Et voilà! Done.
If you want to move multiple clips back and forth within the same track, all you need is the Time Shift Tool.
Note: Audacity 3.1 removed the Time Shift Tool, replacing it with handles for your audio clips. To see how to move tracks in the latest Audacity please watch the video at the top of this article.
Select the Time Shift Tool icon, hover over the track you want to move, and click on it. After that, simply move the track wherever you want it to be.
It’s an extremely simple process, but there’s a caveat. When you move the track too far back, Audacity doesn’t stop when you reach the end of the track, so you might end up missing parts of your audio if you’re not careful.
You need to pay attention to the small arrows pointing to the left in the audio file. When they appear, it means some parts of the audio track have disappeared, and you’ll need to move it forward if you want it to be heard.
I’ll dedicate the final part of this article to the four main ways to split an audio track on Audacity. Each option has its use and can be a great option when editing audio.
All these options are available in the main edit menu, on Edit – Remove Special/Clip Boundaries.
This is the procedure I mentioned earlier, so I won’t spend too much time on it. In short, you can use this tool to get two separate clips that can be moved and edited independently using the selection tool and the time shift tool.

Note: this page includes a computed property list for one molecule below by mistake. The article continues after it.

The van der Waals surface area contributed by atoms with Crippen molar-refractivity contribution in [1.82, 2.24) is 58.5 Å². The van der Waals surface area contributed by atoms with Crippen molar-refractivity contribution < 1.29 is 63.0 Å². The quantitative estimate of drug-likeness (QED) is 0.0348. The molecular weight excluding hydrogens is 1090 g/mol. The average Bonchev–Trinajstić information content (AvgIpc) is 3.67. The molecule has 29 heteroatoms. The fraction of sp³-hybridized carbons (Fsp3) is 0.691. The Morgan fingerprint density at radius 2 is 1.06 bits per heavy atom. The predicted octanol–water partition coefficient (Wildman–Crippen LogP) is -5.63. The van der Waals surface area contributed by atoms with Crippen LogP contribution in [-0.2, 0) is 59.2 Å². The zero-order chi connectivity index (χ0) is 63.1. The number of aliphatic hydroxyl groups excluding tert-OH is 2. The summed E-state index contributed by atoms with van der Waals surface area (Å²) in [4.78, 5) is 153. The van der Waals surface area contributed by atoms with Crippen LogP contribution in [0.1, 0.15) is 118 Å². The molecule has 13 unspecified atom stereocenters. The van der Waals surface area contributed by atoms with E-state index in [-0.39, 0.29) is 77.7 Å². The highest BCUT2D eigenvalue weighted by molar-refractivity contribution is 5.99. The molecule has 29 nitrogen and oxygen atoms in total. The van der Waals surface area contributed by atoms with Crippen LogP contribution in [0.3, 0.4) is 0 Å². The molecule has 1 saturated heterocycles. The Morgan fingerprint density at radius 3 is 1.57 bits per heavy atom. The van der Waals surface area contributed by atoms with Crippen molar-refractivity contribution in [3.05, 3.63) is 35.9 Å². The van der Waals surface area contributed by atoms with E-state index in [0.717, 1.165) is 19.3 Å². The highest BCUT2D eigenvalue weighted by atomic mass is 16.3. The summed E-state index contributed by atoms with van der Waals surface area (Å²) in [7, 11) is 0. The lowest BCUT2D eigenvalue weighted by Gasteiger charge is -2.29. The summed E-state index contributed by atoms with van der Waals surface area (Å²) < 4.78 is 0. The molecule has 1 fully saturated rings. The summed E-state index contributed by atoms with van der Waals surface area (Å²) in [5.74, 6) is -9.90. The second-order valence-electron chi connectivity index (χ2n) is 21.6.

The option Split Cut lets us split the audio tracks, cut one of the two parts and paste it somewhere else if needed.
In order to do this, just highlight the part of the audio track you wish to cut using the selection tool. Next, go to Edit-Remove Special-Split Cut, and you’ll see that part of the audio disappeared. You can paste it somewhere else by simply clicking on the area where you want the audio to appear and using the shortcut Ctrl+V.
The Split Delete option works exactly like the Split Cut version except, as you might have guessed, instead of cutting a certain area of audio highlighted with the selection tool, it simply deletes it.
This is a good way to remove unwanted audio while leaving the rest untouched.
If you want to split an audio file and move one of the two resulting files to a new track, then use the selection tool and go to Edit-Clip Boundaries-Split New.
In all the cases above, once you split the audio file, you can use the Time Shift Tool to move the tracks around and place them wherever they need to be.
I hope you enjoyed this article and found some valuable information as to how to multiple clips in Audacity.
Like many other DAWs, also Audacity requires a bit of practice before you can truly master it, but there’s no doubt you can get very good results in a very short time with this powerful digital audio workstation.
Good luck, and stay creative!